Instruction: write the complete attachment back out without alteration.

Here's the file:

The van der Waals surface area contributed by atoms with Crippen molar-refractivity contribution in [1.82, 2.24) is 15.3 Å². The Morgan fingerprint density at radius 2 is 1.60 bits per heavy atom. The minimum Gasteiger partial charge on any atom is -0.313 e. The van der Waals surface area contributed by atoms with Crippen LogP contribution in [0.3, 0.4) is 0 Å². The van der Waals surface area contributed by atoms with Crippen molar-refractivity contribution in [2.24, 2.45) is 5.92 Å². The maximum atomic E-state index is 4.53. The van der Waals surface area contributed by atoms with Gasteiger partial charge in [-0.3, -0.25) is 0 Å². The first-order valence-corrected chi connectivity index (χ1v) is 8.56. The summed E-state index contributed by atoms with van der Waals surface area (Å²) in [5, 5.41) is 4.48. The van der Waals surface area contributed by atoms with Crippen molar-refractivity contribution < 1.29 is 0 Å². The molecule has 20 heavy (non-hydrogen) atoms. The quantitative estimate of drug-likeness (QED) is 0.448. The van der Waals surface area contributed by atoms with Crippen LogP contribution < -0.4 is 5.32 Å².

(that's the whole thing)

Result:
The van der Waals surface area contributed by atoms with Crippen molar-refractivity contribution in [1.82, 2.24) is 15.3 Å². The Morgan fingerprint density at radius 2 is 1.60 bits per heavy atom. The minimum Gasteiger partial charge on any atom is -0.313 e. The van der Waals surface area contributed by atoms with Crippen LogP contribution in [0.3, 0.4) is 0 Å². The van der Waals surface area contributed by atoms with Crippen molar-refractivity contribution in [2.24, 2.45) is 5.92 Å². The maximum atomic E-state index is 4.53. The van der Waals surface area contributed by atoms with Gasteiger partial charge in [-0.3, -0.25) is 0 Å². The first-order valence-corrected chi connectivity index (χ1v) is 8.56. The summed E-state index contributed by atoms with van der Waals surface area (Å²) in [5, 5.41) is 4.48. The van der Waals surface area contributed by atoms with Crippen molar-refractivity contribution < 1.29 is 0 Å². The molecule has 20 heavy (non-hydrogen) atoms. The quantitative estimate of drug-likeness (QED) is 0.448. The van der Waals surface area contributed by atoms with Crippen LogP contribution < -0.4 is 5.32 Å².